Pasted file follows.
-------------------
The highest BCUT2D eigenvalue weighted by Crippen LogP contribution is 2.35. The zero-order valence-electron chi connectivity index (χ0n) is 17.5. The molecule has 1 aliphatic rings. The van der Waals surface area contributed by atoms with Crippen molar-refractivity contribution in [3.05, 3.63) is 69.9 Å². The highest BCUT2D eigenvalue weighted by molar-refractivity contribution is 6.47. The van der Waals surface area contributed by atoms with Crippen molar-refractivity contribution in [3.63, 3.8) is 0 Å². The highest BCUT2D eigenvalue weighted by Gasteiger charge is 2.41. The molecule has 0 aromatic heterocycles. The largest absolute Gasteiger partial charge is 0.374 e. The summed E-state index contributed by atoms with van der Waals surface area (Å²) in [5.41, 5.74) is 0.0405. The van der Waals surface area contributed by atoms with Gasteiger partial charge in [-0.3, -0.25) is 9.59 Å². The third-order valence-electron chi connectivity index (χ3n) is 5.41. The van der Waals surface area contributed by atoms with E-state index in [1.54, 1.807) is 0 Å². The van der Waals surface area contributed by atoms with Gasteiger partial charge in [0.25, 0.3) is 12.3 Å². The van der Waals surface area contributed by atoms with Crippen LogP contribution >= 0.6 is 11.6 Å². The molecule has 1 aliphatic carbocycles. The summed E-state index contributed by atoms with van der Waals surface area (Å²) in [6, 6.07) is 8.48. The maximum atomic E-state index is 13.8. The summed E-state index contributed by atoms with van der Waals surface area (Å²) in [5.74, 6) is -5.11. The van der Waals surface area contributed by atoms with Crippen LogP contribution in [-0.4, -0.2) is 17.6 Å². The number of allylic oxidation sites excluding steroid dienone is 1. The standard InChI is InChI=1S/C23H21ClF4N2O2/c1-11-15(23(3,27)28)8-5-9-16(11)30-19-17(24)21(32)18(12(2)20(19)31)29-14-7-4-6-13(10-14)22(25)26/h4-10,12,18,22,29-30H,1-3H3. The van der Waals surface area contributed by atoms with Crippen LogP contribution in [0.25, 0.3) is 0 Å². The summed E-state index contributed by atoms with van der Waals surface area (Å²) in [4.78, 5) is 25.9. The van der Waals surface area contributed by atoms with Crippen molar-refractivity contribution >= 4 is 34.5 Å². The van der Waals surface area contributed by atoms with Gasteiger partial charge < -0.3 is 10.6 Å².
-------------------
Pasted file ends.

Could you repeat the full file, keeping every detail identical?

The highest BCUT2D eigenvalue weighted by Crippen LogP contribution is 2.35. The zero-order valence-electron chi connectivity index (χ0n) is 17.5. The molecule has 1 aliphatic rings. The van der Waals surface area contributed by atoms with Crippen molar-refractivity contribution in [3.05, 3.63) is 69.9 Å². The highest BCUT2D eigenvalue weighted by molar-refractivity contribution is 6.47. The van der Waals surface area contributed by atoms with Crippen molar-refractivity contribution in [3.63, 3.8) is 0 Å². The highest BCUT2D eigenvalue weighted by Gasteiger charge is 2.41. The molecule has 0 aromatic heterocycles. The largest absolute Gasteiger partial charge is 0.374 e. The summed E-state index contributed by atoms with van der Waals surface area (Å²) in [5.41, 5.74) is 0.0405. The van der Waals surface area contributed by atoms with Gasteiger partial charge in [-0.3, -0.25) is 9.59 Å². The third-order valence-electron chi connectivity index (χ3n) is 5.41. The van der Waals surface area contributed by atoms with E-state index in [1.54, 1.807) is 0 Å². The van der Waals surface area contributed by atoms with Gasteiger partial charge in [0.25, 0.3) is 12.3 Å². The van der Waals surface area contributed by atoms with Crippen LogP contribution >= 0.6 is 11.6 Å². The molecule has 1 aliphatic carbocycles. The summed E-state index contributed by atoms with van der Waals surface area (Å²) in [6, 6.07) is 8.48. The maximum atomic E-state index is 13.8. The summed E-state index contributed by atoms with van der Waals surface area (Å²) in [5.74, 6) is -5.11. The van der Waals surface area contributed by atoms with Crippen LogP contribution in [-0.4, -0.2) is 17.6 Å². The number of allylic oxidation sites excluding steroid dienone is 1. The standard InChI is InChI=1S/C23H21ClF4N2O2/c1-11-15(23(3,27)28)8-5-9-16(11)30-19-17(24)21(32)18(12(2)20(19)31)29-14-7-4-6-13(10-14)22(25)26/h4-10,12,18,22,29-30H,1-3H3. The van der Waals surface area contributed by atoms with Crippen LogP contribution in [0.25, 0.3) is 0 Å². The summed E-state index contributed by atoms with van der Waals surface area (Å²) in [4.78, 5) is 25.9. The van der Waals surface area contributed by atoms with Crippen molar-refractivity contribution >= 4 is 34.5 Å². The van der Waals surface area contributed by atoms with Gasteiger partial charge < -0.3 is 10.6 Å².